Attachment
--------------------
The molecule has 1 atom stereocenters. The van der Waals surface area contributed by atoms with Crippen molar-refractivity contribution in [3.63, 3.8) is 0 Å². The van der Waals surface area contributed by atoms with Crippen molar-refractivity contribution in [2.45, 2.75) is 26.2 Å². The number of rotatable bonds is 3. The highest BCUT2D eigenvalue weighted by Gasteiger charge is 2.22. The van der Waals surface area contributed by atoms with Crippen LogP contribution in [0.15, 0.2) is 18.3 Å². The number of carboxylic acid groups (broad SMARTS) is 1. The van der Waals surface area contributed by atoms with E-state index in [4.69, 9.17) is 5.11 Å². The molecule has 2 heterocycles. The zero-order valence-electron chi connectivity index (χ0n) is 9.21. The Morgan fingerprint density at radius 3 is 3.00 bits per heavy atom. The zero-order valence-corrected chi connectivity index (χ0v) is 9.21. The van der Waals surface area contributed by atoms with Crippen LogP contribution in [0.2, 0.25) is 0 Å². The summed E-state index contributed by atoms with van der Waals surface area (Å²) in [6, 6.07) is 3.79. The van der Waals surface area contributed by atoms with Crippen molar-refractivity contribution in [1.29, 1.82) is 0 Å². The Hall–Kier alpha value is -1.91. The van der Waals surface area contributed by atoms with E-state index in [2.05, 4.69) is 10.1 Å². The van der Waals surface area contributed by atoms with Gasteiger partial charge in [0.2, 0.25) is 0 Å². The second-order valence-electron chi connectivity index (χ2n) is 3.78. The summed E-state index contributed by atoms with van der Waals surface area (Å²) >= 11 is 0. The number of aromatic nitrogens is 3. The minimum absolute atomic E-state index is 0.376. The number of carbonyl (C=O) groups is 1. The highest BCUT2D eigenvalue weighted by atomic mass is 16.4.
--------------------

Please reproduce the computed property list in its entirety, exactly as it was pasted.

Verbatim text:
The molecule has 1 atom stereocenters. The van der Waals surface area contributed by atoms with Crippen molar-refractivity contribution in [3.63, 3.8) is 0 Å². The van der Waals surface area contributed by atoms with Crippen molar-refractivity contribution in [2.45, 2.75) is 26.2 Å². The number of rotatable bonds is 3. The highest BCUT2D eigenvalue weighted by Gasteiger charge is 2.22. The van der Waals surface area contributed by atoms with Crippen LogP contribution in [0.15, 0.2) is 18.3 Å². The number of carboxylic acid groups (broad SMARTS) is 1. The van der Waals surface area contributed by atoms with E-state index in [4.69, 9.17) is 5.11 Å². The molecule has 2 heterocycles. The zero-order valence-electron chi connectivity index (χ0n) is 9.21. The Morgan fingerprint density at radius 3 is 3.00 bits per heavy atom. The zero-order valence-corrected chi connectivity index (χ0v) is 9.21. The van der Waals surface area contributed by atoms with Crippen LogP contribution in [0.2, 0.25) is 0 Å². The summed E-state index contributed by atoms with van der Waals surface area (Å²) in [6, 6.07) is 3.79. The van der Waals surface area contributed by atoms with Crippen molar-refractivity contribution in [1.29, 1.82) is 0 Å². The Hall–Kier alpha value is -1.91. The van der Waals surface area contributed by atoms with E-state index in [2.05, 4.69) is 10.1 Å². The van der Waals surface area contributed by atoms with Gasteiger partial charge in [0.2, 0.25) is 0 Å². The second-order valence-electron chi connectivity index (χ2n) is 3.78. The summed E-state index contributed by atoms with van der Waals surface area (Å²) >= 11 is 0. The number of aromatic nitrogens is 3. The minimum absolute atomic E-state index is 0.376. The number of carbonyl (C=O) groups is 1. The highest BCUT2D eigenvalue weighted by atomic mass is 16.4.